Friday, March 30, 2012

The genius of the Brothers Dardenne makes a Landmark appearance in Royal Oak

Review: The Kid With a Bike

Jeanne-Pierre and Luc Dardenne.
When it comes to acclaimed directors, the Brothers Dardenne are to Europe what the Brothers Coen are to America -- visionary filmmakers who delve into compelling stories about everyday life and emerge with movies dripping with quirky, despicable, loveable and compassionate characters to whom we can all relate.
In their new film "The Kid With a Bike," Jeanne-Pierre and Luc Dardenne present audiences with the story of Cyril (Thomas Doret), a restless boy, on a mission to find the father (Jeremie Renier) who left him temporarily in a children's home. The guy even sold his bike. The boy's only hope is a local hairdresser, Samantha (Cecile de France), who reunites him with his bike and offers to foster him on weekends.
His predicament sets the stage for a moving story in which a troubled young boy, almost 12, and a complete stranger slowly come to understand each other. What draws you in is the woman’s genuine compassion for the boy, who has no connection to her except being akin to the same Belgium neighborhood.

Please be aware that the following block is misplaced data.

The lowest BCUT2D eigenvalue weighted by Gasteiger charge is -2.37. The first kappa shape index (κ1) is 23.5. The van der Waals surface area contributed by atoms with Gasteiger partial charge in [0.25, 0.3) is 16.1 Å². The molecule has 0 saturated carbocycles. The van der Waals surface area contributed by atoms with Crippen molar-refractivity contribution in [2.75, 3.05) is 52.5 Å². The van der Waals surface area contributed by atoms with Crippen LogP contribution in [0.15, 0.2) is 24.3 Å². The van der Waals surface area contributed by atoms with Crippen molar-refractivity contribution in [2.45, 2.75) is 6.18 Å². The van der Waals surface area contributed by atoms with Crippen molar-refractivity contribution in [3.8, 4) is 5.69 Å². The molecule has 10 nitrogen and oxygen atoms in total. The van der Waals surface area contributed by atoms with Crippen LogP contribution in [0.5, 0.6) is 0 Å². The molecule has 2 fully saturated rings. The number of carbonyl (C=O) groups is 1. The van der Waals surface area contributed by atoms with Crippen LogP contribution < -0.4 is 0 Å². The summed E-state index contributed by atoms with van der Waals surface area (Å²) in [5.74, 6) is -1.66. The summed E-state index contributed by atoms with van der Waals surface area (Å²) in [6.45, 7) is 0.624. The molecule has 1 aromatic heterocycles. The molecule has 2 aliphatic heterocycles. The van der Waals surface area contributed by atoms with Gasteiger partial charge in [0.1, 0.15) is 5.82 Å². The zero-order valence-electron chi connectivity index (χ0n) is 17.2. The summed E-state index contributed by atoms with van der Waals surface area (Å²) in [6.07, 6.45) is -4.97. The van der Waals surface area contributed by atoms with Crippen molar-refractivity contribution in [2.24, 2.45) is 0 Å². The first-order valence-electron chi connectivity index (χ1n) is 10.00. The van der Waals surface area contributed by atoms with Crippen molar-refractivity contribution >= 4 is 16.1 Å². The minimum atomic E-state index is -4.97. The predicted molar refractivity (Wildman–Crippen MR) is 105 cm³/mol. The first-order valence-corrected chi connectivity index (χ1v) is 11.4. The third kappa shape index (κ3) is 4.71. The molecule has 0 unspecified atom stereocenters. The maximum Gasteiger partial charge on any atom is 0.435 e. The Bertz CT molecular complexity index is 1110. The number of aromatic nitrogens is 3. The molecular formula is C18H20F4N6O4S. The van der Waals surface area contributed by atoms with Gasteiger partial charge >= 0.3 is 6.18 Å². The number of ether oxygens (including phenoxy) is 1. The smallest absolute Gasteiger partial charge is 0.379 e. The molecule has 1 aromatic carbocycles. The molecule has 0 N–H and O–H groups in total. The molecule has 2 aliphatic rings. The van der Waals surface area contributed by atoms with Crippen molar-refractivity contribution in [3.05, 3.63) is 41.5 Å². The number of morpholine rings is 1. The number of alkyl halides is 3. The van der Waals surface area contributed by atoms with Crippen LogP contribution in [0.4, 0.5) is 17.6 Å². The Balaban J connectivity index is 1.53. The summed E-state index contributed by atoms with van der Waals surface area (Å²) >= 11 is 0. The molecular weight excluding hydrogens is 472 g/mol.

You’ll want to care about this poor little boy with unruly hair, determined not to cry, but he kind of remains at a distance.
That's not to say Doret isn't brilliant. His portrayal of the kid in motion -- riding his bike, chasing down leads on his father and escaping his listless caregivers -- was intense and amazing for a first-time actor.
"Right from the start we were struck by the expression in his eyes, his stubborn hair, his look of concentration," Luc said, during the Cannes' interviews. "He also had an astonishing ability to learn his lines ... and he had a lot of them," said Jeanne-Pierre. "From the first tests -- which, in fact, are the opening scene of the film -- we felt that he was the character. He had an intuitive understanding of his part, something immediately accurate and poignant, without ever sniveling."
That's the Dardennian style, never dictating an emotional response and remaining observers of the story.
I would have liked a little more sniveling, though, and a few more hints of the little boy. But then, that's also why we're attracted to this character. You know that deep down, beneath the brave exterior he's just a boy longing for a father.

Rated: PG-13
Landmark Main Art Theatre
118 North Main Street, Royal Oak
Show times: 1:15, 4:15, 7:15 and 9:30 p.m.

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